A spell for a warrior wizard

Mentioned in a blog post, a reworking of cannon spell Assume the Stature of the Giants of El Cid (MuCo10, MoH, p.49).

Assume the Stature of the Titans of Rome

Muto Corpus 15, R: Personal, D: Diameter, T: Individual

Caster’s body and equipment is increased to +6 size. At size +6 humanoid is truly massive, approx 100 times the weight of a normal human. At Size +6, the caster’s wounds have 11-point increments.

(Base 3, +1 Diam, +2 size, +1 to increase equipment as well)

a war

A Giant Precedent, spell discussion for Magus Morat

Morat is a combat oriented Magus for a play-by post-game who is deliberately gruff and also highly focused on physical mundane combat.

Designing Morat for the game was simple as Ars Magica has many spells which enhance combat abilities on one way or another. There were too many good options so I picked a few stable spells (Edge of the Razor, Endurance of the Berserkir) and hunted one or two from outside the base rulebook.

One stood out in particular : Assume the Stature of the Giants of El Cid (MoH p.49, MuCo15). This is a spell which increases the size of the caster and also increases their gear and equipment.

I think this spell might be controversial because:

  1. it explicitly allows the caster’s personal items and combative equipment to be enlarged at the same time as the caster, using a +1 magnitude increase. With no mention of how many items.
  2. It does so also without any consideration to how complex or detailed the items are.
  3. The spell makes no mention of casting requirements, and clearly the intent is to change weapons and armour.
  • This sets a precedent for a small magnitude increase to do this in other spells, which is significantly different from what I expected. I’m happy as it’s now canon that this can occur, however I thought it would be harder.
  • This +1 mag for gear adds legitimacy (in my humble opinion) to adding sub effects in Muto transformation spells, and also to making other hybrid Muto spells slightly easier.

    If this wasn’t presented I would have argued that the increase should have been more like +2 and included a note in the spell text to force casting time requisites. Why?

    Well basically these points, however these are a very pessimistic view of spell complexity:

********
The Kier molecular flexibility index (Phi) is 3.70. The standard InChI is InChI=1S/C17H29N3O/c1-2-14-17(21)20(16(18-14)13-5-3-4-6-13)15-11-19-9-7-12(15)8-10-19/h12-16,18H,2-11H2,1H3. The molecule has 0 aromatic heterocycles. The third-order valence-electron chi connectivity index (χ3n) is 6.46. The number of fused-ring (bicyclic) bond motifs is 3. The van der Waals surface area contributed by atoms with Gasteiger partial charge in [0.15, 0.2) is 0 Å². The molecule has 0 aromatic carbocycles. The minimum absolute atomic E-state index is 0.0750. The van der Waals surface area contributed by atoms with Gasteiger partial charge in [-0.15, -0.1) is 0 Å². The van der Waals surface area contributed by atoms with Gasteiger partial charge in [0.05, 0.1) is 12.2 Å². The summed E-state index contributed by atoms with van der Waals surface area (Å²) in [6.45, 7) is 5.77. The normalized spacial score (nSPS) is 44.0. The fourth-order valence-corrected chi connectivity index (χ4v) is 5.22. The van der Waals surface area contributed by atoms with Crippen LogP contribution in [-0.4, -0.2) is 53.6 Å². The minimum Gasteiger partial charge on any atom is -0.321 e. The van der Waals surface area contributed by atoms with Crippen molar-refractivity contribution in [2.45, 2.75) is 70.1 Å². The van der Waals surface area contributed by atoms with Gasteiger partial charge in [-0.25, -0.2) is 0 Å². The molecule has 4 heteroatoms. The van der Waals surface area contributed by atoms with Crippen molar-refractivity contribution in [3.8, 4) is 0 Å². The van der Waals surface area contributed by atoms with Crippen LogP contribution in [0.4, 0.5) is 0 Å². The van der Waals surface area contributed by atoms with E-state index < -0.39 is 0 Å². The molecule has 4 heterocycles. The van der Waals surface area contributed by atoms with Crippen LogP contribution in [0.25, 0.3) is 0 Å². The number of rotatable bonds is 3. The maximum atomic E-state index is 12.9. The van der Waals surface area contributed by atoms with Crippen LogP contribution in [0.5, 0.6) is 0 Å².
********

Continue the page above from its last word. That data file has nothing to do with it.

• It affects multiple items the caster is carrying, perhaps it should have been +2 Group?
    • It affects clothes which are arguably free, but also weapons and arms, which are not.
    • It affects steel, cloth, leather and all manner of other Forms. Perhaps +1-2?

    As a counter in support of the plain +1 increase there is the notion of a small sub-effect in a spell adding a magnitude, and a large spell adding a +2.

    In this case enlarging several worm items as a separate spell would:

    • Still be a Muto spell,
    • Perhaps would be using a higher Base from Terram instead of Corpus,
    • Might be argued as a generic size increasing spell, which we can see in other spells.

    So what is the conclusion? Ars Magica is darn interesting and play what makes you happy, is balanced, and tells a good story.

    Personally I love the fact that this spell exists and it allows the Magus to be closer to mythical. On balance I’m a supporter but I can see the wider issues this introduces.

    The spell when taken by Morat was boosted in effect to increase the size of the caster by a further magnitude, which I renamed to Assume the Stature of the Titans of Rome. So yeah, I took the El Cid spell and boosted it a little more – because at some point it breaks and just before that point is darn interesting.

    Happy role playing folks, enjoy your Ars Magica games.

    Giants vs Vikings

    Transformation into Gargantuan Creatures, Part Two. The Behemoth

    Continuing from – Transformation into Gargantuan Creatures – Part One.

    Part Two – The Behemoth, a tyrant of the wilderness.

    In terms of relevance to the medieval setting in Ars Magica the behemoth can be referenced in the bible (Job 40:15-24 apparently), and as such is appropriate to a mythic setting. The Behemoth is the more basic of the three creatures from a Hermetic magic perspective because it does not require additional thought as to how it flies or how it might swim or float in design, and therefore uses a lower level spell guideline.

    The artistic references above make the behemoth massive, far in excess of a “normal” supernatural creature. A rough guess should have each of them being hundreds of yards tall, and able to crush large houses beneath their humungous limbs. This means the spell complexity which might be saved from not flying or swimming will likely be spent in the difficulty of making the form even bigger.

    As a gigantic mythic creature in a supernatural game the logical limitations of maximum creature size that we know in the 21st century should not apply. I’ve seen gamers argue that a giant couldn’t actually walk on their legs as they can’t support their own weight, and while that is true in reality I do not accept that as a valid limitation in a role-playing game designed around the myths and legends of the middle ages (if you agree with taking a 21st century view I’m surprised you read this far).